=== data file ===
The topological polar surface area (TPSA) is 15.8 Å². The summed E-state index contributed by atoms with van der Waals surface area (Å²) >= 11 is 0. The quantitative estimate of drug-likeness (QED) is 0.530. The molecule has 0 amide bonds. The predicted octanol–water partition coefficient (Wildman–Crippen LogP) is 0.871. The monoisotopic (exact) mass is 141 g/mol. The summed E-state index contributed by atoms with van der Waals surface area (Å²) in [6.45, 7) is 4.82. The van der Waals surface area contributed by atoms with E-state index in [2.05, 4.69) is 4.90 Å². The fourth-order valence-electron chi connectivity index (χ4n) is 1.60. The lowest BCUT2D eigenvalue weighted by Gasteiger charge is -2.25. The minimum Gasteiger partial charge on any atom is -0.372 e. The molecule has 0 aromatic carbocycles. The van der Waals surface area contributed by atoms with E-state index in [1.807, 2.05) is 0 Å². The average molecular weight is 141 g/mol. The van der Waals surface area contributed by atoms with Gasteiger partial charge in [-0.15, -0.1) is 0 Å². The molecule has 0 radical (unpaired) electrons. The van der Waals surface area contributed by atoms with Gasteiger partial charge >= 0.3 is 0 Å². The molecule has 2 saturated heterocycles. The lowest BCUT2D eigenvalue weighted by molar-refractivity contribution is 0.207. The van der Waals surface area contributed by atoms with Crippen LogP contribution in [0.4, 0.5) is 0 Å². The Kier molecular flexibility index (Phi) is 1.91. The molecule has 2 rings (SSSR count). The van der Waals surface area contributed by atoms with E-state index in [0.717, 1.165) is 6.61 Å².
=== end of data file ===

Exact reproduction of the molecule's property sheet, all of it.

The topological polar surface area (TPSA) is 15.8 Å². The summed E-state index contributed by atoms with van der Waals surface area (Å²) >= 11 is 0. The quantitative estimate of drug-likeness (QED) is 0.530. The molecule has 0 amide bonds. The predicted octanol–water partition coefficient (Wildman–Crippen LogP) is 0.871. The monoisotopic (exact) mass is 141 g/mol. The summed E-state index contributed by atoms with van der Waals surface area (Å²) in [6.45, 7) is 4.82. The van der Waals surface area contributed by atoms with E-state index in [2.05, 4.69) is 4.90 Å². The fourth-order valence-electron chi connectivity index (χ4n) is 1.60. The lowest BCUT2D eigenvalue weighted by Gasteiger charge is -2.25. The minimum Gasteiger partial charge on any atom is -0.372 e. The molecule has 0 aromatic carbocycles. The van der Waals surface area contributed by atoms with E-state index in [1.807, 2.05) is 0 Å². The average molecular weight is 141 g/mol. The van der Waals surface area contributed by atoms with Gasteiger partial charge in [-0.15, -0.1) is 0 Å². The molecule has 0 radical (unpaired) electrons. The van der Waals surface area contributed by atoms with Gasteiger partial charge >= 0.3 is 0 Å². The molecule has 2 saturated heterocycles. The lowest BCUT2D eigenvalue weighted by molar-refractivity contribution is 0.207. The van der Waals surface area contributed by atoms with Crippen LogP contribution in [0.4, 0.5) is 0 Å². The Kier molecular flexibility index (Phi) is 1.91. The molecule has 2 rings (SSSR count). The van der Waals surface area contributed by atoms with E-state index in [0.717, 1.165) is 6.61 Å².